Guarneri et al. previously reported that patients with ER-negative tumors were more likely to achieve a pCR after neoadjuvant chemotherapy [14]. The study by Guarneri and the current study do have some overlap in the population of patients reported; however, the previous report included patients that underwent mastectomy as well as BCT. Guarneri noted that patients with ER-positive tumors, despite having lower rates of pCR, had better five-year overall and progression-free survival rates. We found similar results in patients with HR+/HER2- and HR+/HER2+ disease, regardless of whether they responded to neoadjuvant chemotherapy. For patients with HR+/HER2- disease who achieved a pCR, the five-year LRR-free survival rate was 96% versus 97% for those who did not have a pCR. Similarly, for patients with HR+/HER2+ disease, the five-year LRR-free survival rates were 100% and 95%, respectively for those who did and did not have a pCR. These data likely reflect both the overall favorable biology of the HR+ subtypes as well as the effectiveness of hormonal therapy in these patients. In contrast, for patients with HR-/HER2- tumors, we found a high rate of pCR (38%) and whether or not a patient achieved a pCR had significant implications for LRR-free survival rates. Patients who achieved a pCR had a five-year LRR-free survival rate of 99% versus 84% in those who did not achieve a pCR. Our data are again consistent with recently published data from the I-SPY 1 TRIAL, where they found that the association between RFS and pCR was greatest for patients who did not have HR+/HER2- tumors [34]. The use of neoadjuvant chemotherapy in patients with HR-/HER2- tumors could, therefore, be useful in helping to identify patients at higher risk of LRR. For patients with HR-/HER2- tumors who fail to achieve a pCR, particularly those with four or more positive lymph nodes identified at the time of surgery, strategies to improve local-regional control should be explored including mastectomy or the use of radio-sensitizers to enhance the effects of radiation in BCT patients. The identification and evaluation of radio-sensitizers is a relevant consideration as data from the Danish Breast Cancer Cooperative Group suggests that this phenotype may be less responsive to radiotherapy [35].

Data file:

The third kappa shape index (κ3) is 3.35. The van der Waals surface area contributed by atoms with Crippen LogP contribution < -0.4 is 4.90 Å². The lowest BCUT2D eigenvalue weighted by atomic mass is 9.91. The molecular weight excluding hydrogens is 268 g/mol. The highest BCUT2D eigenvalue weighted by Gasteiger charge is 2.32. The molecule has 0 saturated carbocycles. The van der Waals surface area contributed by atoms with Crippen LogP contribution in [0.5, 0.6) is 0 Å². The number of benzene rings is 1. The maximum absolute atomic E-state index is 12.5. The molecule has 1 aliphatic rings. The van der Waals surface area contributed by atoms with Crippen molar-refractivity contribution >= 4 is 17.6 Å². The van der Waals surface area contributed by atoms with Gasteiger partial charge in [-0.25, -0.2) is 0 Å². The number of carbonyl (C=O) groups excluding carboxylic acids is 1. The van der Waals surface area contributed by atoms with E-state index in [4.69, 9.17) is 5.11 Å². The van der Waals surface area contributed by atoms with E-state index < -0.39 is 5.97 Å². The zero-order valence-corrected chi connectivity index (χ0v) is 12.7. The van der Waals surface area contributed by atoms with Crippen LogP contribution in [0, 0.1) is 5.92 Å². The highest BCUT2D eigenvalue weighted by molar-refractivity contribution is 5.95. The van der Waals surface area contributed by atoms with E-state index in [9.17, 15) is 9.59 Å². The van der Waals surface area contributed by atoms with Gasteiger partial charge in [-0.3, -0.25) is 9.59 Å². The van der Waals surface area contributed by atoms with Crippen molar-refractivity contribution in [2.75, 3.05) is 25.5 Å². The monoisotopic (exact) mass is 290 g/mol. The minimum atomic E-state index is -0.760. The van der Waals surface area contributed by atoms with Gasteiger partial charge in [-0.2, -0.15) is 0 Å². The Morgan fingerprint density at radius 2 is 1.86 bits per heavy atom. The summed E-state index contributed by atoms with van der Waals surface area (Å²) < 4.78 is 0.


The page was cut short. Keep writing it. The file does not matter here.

An important limitation of our study is the ability to draw meaningful conclusions for patients with HER2 positive tumors. This is because of the small number of patients included with HER2+ subtypes (n = 93, 51 HR+/HER2+ and 42 HR-/HER2+), as well as the fact that the study period predated the routine use of trastuzumab in either the adjuvant or neoadjuvant setting. The addition of trastuzumab to adjuvant chemotherapy has been shown to improve disease free and OS in HER2-positive patients [36-38]. The addition of trastuzumab to neoadjuvant chemotherapy regimens has had a significant impact as well. Studies looking at anthracycline-based neoadjuvant chemotherapy that would have included patients with HER2-positive tumors showed pCR rates of approximately 13% [39]. The addition of taxanes to anthracyclines improved pCR rates to 26 to 28% [39,40]. The addition of trastuzumab to neoadjuvant chemotherapy regimens for patients with HER2-positive disease has increased pCR rates to as high as 67% [41]. None of the patients with HER2+ tumors in the current study received trastuzumab as part of their neoadjuvant chemotherapy regimen and the pCR rate was 18% for the HR+/HER2+ subgroup and 36% in the HR-/HER2+ subgroup. We did not see significant differences in five-year LRR-free survival rates for patients with HER2+ tumors based on whether they achieved a pCR or not. This is likely attributable to the small number of patients. We did, however, note a difference in local-regional control in the HR-/HER2+ group based on the number of positive lymph nodes identified at the time of surgery with patients with zero to three positive lymph nodes having an 89% five-year LRR-free survival rate versus 67% for those with four or more positive nodes. Trastuzumab containing neoadjuvant chemotherapy regimens have been shown to eradicate clinically node positive disease in 74% of patients [42]. Taken together, this suggests that the use of trastuzumab-containing neoadjuvant chemotherapy regimens for patients presenting with clinically node positive, HER2-overexpressing breast cancer could provide important information regarding prognosis based on the extent of residual disease. In addition, similar to patients with HR-/HER2- tumors, failing to eradicate nodal disease with the use of trastuzumab-based neoadjuvant chemotherapy could identify a population who may benefit from radio-sensitizers to enhance the response to therapy. Future studies with a larger cohort of patients treated with more contemporary chemotherapy regimens incorporating trastuzumab will be required to better determine the effects of pCR on LRC in patients with HER2-positive disease.